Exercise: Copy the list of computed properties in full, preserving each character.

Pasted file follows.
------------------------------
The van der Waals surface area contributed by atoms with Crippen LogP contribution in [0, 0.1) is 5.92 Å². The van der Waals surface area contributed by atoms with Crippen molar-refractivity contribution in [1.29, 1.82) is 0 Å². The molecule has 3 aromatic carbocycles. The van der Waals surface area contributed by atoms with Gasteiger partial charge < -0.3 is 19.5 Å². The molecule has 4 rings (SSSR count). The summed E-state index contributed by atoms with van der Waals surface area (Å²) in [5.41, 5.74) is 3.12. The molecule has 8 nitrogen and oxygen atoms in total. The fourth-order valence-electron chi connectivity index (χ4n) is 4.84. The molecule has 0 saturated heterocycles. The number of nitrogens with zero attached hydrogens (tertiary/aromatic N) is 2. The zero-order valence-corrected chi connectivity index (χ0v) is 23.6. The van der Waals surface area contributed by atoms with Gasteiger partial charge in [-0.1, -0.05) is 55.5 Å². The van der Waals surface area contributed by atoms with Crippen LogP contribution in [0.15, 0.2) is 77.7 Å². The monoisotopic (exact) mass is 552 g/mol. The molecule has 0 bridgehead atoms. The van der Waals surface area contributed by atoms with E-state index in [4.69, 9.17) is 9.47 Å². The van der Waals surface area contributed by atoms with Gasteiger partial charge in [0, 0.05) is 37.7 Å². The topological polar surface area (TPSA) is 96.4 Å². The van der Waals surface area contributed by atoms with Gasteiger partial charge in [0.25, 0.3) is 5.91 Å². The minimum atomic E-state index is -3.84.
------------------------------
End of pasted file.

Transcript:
The van der Waals surface area contributed by atoms with Crippen LogP contribution in [0, 0.1) is 5.92 Å². The van der Waals surface area contributed by atoms with Crippen molar-refractivity contribution in [1.29, 1.82) is 0 Å². The molecule has 3 aromatic carbocycles. The van der Waals surface area contributed by atoms with Gasteiger partial charge < -0.3 is 19.5 Å². The molecule has 4 rings (SSSR count). The summed E-state index contributed by atoms with van der Waals surface area (Å²) in [5.41, 5.74) is 3.12. The molecule has 8 nitrogen and oxygen atoms in total. The fourth-order valence-electron chi connectivity index (χ4n) is 4.84. The molecule has 0 saturated heterocycles. The number of nitrogens with zero attached hydrogens (tertiary/aromatic N) is 2. The zero-order valence-corrected chi connectivity index (χ0v) is 23.6. The van der Waals surface area contributed by atoms with Gasteiger partial charge in [-0.1, -0.05) is 55.5 Å². The van der Waals surface area contributed by atoms with Crippen LogP contribution in [0.15, 0.2) is 77.7 Å². The monoisotopic (exact) mass is 552 g/mol. The molecule has 0 bridgehead atoms. The van der Waals surface area contributed by atoms with E-state index in [4.69, 9.17) is 9.47 Å². The van der Waals surface area contributed by atoms with Gasteiger partial charge in [0, 0.05) is 37.7 Å². The topological polar surface area (TPSA) is 96.4 Å². The van der Waals surface area contributed by atoms with Gasteiger partial charge in [0.25, 0.3) is 5.91 Å². The minimum atomic E-state index is -3.84.